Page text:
While Cullen navigates his way through a summer of finding and losing love, holding his fragile family together, and muddling his way into adulthood, a young missionary in Africa, who has lost his faith, is searching for any semblance of meaning wherever he can find it. As distant as the two stories seem at the start, they are thoughtfully woven ever closer together and through masterful plotting, brought face to face in a surprising and harrowing climax. 

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Admittedly, I picked up this book solely due to buzz on some blogs and the awards it had received with little idea what it was about before turning the first page. It did take me a while to get into, but once I got hooked, I loved it. I guess because I’m not a huge fan of the mystery genre – I do like mystery, but not detective and sleuth novels. If it’s entwined in a larger plot I tend to enjoy it more – and that is what happened with ‘Where Things Come Back.’

Where Things Come Back Book Review Pic 03 by Casey CarlisleThe symbolism in this book is massive – and if you read them right, there is a depth in meaning reflecting society, attitude and the mystical. But the narrative also feels lazy, indicative of the slow paced townsfolk, and I have to believe that was on purpose to bring an ambience around this tale.

There is a certain dry, dark undertone, just as there is a resilience, maturity and sense of fate. All of which make this novel literature, as opposed to a mass market paperback. I enjoyed the elements of sophistication, but appreciated that on the surface it’s a story about a boy hoping to find his kidnapped brother, frustrated at the towns distracted mentality around the celebrity of the Lazarus Woodpecker.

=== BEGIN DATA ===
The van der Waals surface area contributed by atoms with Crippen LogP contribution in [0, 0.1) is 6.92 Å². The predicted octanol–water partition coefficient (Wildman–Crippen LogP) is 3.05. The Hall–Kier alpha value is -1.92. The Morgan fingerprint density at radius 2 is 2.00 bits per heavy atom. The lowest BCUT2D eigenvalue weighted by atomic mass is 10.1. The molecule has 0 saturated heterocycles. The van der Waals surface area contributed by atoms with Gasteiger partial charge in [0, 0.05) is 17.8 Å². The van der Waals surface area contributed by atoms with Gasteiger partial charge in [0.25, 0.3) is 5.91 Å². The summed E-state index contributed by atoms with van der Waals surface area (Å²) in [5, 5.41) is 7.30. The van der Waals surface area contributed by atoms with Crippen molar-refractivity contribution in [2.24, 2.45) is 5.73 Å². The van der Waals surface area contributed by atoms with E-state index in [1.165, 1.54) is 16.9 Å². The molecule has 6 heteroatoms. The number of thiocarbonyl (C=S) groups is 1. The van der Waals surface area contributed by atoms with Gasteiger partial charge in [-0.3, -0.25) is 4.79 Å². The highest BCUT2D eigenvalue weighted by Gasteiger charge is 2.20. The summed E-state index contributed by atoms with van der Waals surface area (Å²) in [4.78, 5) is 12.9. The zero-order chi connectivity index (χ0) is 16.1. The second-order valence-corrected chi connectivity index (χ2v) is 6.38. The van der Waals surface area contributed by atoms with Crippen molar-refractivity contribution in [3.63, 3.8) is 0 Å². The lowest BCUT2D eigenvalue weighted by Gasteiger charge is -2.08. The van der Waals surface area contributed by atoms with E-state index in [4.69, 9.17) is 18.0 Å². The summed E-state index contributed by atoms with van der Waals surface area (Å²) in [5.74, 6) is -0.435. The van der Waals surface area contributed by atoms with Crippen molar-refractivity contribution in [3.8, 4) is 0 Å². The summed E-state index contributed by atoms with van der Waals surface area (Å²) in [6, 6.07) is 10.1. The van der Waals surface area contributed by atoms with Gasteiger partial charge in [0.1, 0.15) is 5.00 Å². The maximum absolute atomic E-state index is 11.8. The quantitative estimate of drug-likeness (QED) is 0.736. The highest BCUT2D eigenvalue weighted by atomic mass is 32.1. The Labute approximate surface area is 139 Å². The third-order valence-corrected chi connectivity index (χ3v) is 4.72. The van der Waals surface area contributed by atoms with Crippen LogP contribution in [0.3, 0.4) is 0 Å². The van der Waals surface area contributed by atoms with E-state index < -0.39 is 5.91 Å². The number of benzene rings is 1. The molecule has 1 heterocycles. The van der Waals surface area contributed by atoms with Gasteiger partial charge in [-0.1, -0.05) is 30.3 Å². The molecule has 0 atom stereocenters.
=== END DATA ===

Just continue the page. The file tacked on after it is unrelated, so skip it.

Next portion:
I did enjoy the ending – and it kept me guessing right up until the end. With a contemporary you can never be completely confident of the outcome. But the conclusion wraps everything up succinctly in a way that echoes in your head for a while afterward.

It could be a little busy for a younger audience, not necessarily understanding the nuances of the story. Plus that dryness I mentioned, slowed the pace somewhat, where on occasion I wanted to skip forward. I was also frustrated in some parts – masterfully elicited by the narrative – which diminished my enjoyment level because I like to escape with uplifting stories through my reading.

This is a great book, something I would recommend to read. There is boatloads of meaning hidden beneath its words, a quaint story, but not the most enjoyable read. But I’m glad to have added it to my collection. I can see why it has won the awards it has.

Overall feeling: Unexpected brain expansion in progress….

Where Things Come Back Book Review Pic 02 by Casey Carlisle

Where Things Come Back Book Review Pic 04 by Casey Carlisle

Critique Casey by Casey Carlisle

© Casey Carlisle 2015. Unauthorized use and/or duplication of this material without express and written permission from this blog’s author and/or owner is strictly prohibited. Excerpts and links may be used, provided that full and clear credit is given to Casey Carlisle with appropriate and specific direction to the original content.